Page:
And who is John Holer? According to this article no one who knows John Holer wants to talk about him. That same article tells of how, one time, John bought a neighboring trailer park and waited five years to evict everyone, allegedly driving through the community daily to harass the residents. Then one woman killed herself on eviction day by putting a bag over her head and filling it with helium. He demolished the trailer park for a future Marineland expansion. John also had six of his dolphins seized from Marineland, because he caught them illegally. He has threatened to run over protesters with his car, and he once beat up an escaped sea lion, dragged it into his car’s backseat, and then made that sea lion his star attraction.
Since the scandal hit Marineland, there have been numerous protests. There was the slightly banal one where the singer of the original Marineland jingle demanded that her voice be taken out of the song. Then there was the ongoing series of protests that started with a group of about 150 people storming inside Marineland, and ended with celebrations in the parking lot where the crowd listened to Snap’s “I’ve Got the Power,” as someone named Spandy Andy breakdanced in a spandex Onesie. Unfortunately, despite public pressure, the province can’t do much in terms of regulating Marineland, because strangely enough there are no regulations in Ontario surrounding sea mammal captivity. How you decide to destroy a sick or dying animal is your own business. So, everything Marineland has done so far is perfectly legal.
There was an inspection by the Canadian Association of Zoos and Aquariums back in August, another in October, and a report released by the same group in November, but guess what? They found nothing wrong with Marineland. So case closed, right?
Well, there was a report in October of the lone killer whale at Marineland bleeding from its tail constantly. And how has Marineland responded to this report? By suing the former trainer who leaked that story to the press for over a million dollars. And just to keep things interesting, they also sued a protester for more than a million bucks.
You’d think that by now you know every horrible thing there is to know about Marineland, right? Well, there’s still that pesky little issue of the mass graves on the Marineland property. In the four mass graves wedged between Bear Country and the Welland River (which happens to be a clean water source for the Niagara region) there is estimated to be over a thousand dead animals that have been carried by backhoes and dumped into a rotting pit. Marineland has thankfully been ordered to stop using the mass graves until the Environment Ministry has inspected them. Which is great, especially in light of an account from a former employee. He said that after a whale was buried, he and another employee had to dig it up two weeks later because they forgot to take a brain sample. He describes the experience as being “elbow deep in the pit, in a reddish orangey sludge, and we both kept coming up to vomit.”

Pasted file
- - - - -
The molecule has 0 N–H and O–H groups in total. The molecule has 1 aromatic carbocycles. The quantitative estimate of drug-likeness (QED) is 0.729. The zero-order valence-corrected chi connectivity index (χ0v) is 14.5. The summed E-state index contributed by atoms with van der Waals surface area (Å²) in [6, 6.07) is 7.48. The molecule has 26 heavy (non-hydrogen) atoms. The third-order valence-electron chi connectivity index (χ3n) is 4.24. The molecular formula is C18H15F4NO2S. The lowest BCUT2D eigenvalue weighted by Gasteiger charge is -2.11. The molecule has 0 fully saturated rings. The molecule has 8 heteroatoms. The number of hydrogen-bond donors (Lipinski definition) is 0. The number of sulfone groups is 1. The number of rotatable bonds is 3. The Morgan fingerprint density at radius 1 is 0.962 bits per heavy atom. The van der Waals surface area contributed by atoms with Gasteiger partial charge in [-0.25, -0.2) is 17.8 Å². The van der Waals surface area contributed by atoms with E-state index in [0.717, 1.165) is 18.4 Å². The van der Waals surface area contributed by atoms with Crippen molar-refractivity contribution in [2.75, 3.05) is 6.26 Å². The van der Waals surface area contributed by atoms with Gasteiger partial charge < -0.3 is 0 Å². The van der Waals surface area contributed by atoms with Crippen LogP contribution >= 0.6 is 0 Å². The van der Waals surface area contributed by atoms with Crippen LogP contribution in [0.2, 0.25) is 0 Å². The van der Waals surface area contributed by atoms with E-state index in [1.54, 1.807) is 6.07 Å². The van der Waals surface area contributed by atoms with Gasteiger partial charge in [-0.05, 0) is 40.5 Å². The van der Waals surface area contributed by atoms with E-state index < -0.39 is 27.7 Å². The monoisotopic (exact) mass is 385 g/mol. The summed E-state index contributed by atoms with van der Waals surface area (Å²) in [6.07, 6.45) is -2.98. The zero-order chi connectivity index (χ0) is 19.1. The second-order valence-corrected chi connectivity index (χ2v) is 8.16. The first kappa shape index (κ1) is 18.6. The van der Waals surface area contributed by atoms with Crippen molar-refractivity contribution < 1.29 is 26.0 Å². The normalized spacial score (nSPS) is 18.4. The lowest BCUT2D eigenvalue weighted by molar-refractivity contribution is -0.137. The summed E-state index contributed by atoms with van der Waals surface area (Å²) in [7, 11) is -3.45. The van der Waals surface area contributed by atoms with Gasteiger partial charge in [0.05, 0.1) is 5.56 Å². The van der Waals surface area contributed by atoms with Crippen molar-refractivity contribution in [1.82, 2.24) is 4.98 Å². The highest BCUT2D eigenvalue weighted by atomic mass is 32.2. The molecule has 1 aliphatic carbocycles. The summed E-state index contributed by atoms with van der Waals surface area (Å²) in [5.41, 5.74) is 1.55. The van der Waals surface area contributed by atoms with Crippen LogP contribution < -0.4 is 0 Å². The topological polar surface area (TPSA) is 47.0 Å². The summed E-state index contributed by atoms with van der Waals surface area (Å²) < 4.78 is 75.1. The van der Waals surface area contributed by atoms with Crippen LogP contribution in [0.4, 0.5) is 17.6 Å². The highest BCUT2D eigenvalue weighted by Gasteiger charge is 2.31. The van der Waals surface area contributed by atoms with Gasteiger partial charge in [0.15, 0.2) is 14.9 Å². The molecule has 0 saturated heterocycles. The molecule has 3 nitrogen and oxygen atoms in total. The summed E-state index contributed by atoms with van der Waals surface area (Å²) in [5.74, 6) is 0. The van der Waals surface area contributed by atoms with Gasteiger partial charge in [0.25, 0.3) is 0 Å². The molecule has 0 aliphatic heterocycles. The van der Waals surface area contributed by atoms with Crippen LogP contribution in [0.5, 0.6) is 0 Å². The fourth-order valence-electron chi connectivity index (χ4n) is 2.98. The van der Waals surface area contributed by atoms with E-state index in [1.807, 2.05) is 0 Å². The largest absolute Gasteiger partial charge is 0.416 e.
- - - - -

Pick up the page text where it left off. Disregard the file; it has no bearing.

Lately, the Ontario Society for the Prevention of Cruelty to Animals has ordered a complete overhaul of Marineland in an attempt to make it seem like less of an animal POW camp. Strangely enough, however, the order was made months ago and was kept secret until now. This is the diamond in the pile of shit that a lot of people have been waiting for, but still, this story is ongoing and I’m sure Marineland will find another way to bum us all out again before long. Owner John Holer has been quoted in the original Star report as saying that he takes care of the animals at Marineland “better than I would take care of myself.” I think the only way Marineland won’t depress people any more is if he holds true to that promise and throws himself in a festering pile of dead dolphin flesh.